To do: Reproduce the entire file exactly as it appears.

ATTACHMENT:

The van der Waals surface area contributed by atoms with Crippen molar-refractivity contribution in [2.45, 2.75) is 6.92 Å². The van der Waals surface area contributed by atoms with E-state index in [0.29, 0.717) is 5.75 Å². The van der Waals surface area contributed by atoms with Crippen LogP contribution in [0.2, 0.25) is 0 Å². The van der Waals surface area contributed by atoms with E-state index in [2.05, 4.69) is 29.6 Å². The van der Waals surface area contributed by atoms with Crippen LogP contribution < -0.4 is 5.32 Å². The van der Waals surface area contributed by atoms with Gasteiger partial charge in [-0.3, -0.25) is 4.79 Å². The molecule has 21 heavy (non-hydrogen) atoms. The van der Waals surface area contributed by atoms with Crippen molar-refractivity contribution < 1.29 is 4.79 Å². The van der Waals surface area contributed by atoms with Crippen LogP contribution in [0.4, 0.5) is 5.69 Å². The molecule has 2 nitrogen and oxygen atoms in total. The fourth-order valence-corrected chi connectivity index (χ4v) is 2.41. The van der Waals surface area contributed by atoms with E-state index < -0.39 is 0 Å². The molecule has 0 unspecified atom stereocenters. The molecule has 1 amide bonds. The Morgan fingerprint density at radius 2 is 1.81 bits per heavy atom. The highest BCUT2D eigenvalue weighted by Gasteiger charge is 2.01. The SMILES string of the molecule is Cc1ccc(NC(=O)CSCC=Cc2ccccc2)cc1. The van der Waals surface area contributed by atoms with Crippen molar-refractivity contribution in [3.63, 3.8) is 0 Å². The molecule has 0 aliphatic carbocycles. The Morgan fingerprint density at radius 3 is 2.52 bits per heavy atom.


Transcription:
The van der Waals surface area contributed by atoms with Crippen molar-refractivity contribution in [2.45, 2.75) is 6.92 Å². The van der Waals surface area contributed by atoms with E-state index in [0.29, 0.717) is 5.75 Å². The van der Waals surface area contributed by atoms with Crippen LogP contribution in [0.2, 0.25) is 0 Å². The van der Waals surface area contributed by atoms with E-state index in [2.05, 4.69) is 29.6 Å². The van der Waals surface area contributed by atoms with Crippen LogP contribution < -0.4 is 5.32 Å². The van der Waals surface area contributed by atoms with Gasteiger partial charge in [-0.3, -0.25) is 4.79 Å². The molecule has 21 heavy (non-hydrogen) atoms. The van der Waals surface area contributed by atoms with Crippen molar-refractivity contribution < 1.29 is 4.79 Å². The van der Waals surface area contributed by atoms with Crippen LogP contribution in [0.4, 0.5) is 5.69 Å². The molecule has 2 nitrogen and oxygen atoms in total. The fourth-order valence-corrected chi connectivity index (χ4v) is 2.41. The van der Waals surface area contributed by atoms with E-state index < -0.39 is 0 Å². The molecule has 0 unspecified atom stereocenters. The molecule has 1 amide bonds. The Morgan fingerprint density at radius 2 is 1.81 bits per heavy atom. The highest BCUT2D eigenvalue weighted by Gasteiger charge is 2.01. The SMILES string of the molecule is Cc1ccc(NC(=O)CSCC=Cc2ccccc2)cc1. The van der Waals surface area contributed by atoms with Crippen molar-refractivity contribution in [3.63, 3.8) is 0 Å². The molecule has 0 aliphatic carbocycles. The Morgan fingerprint density at radius 3 is 2.52 bits per heavy atom.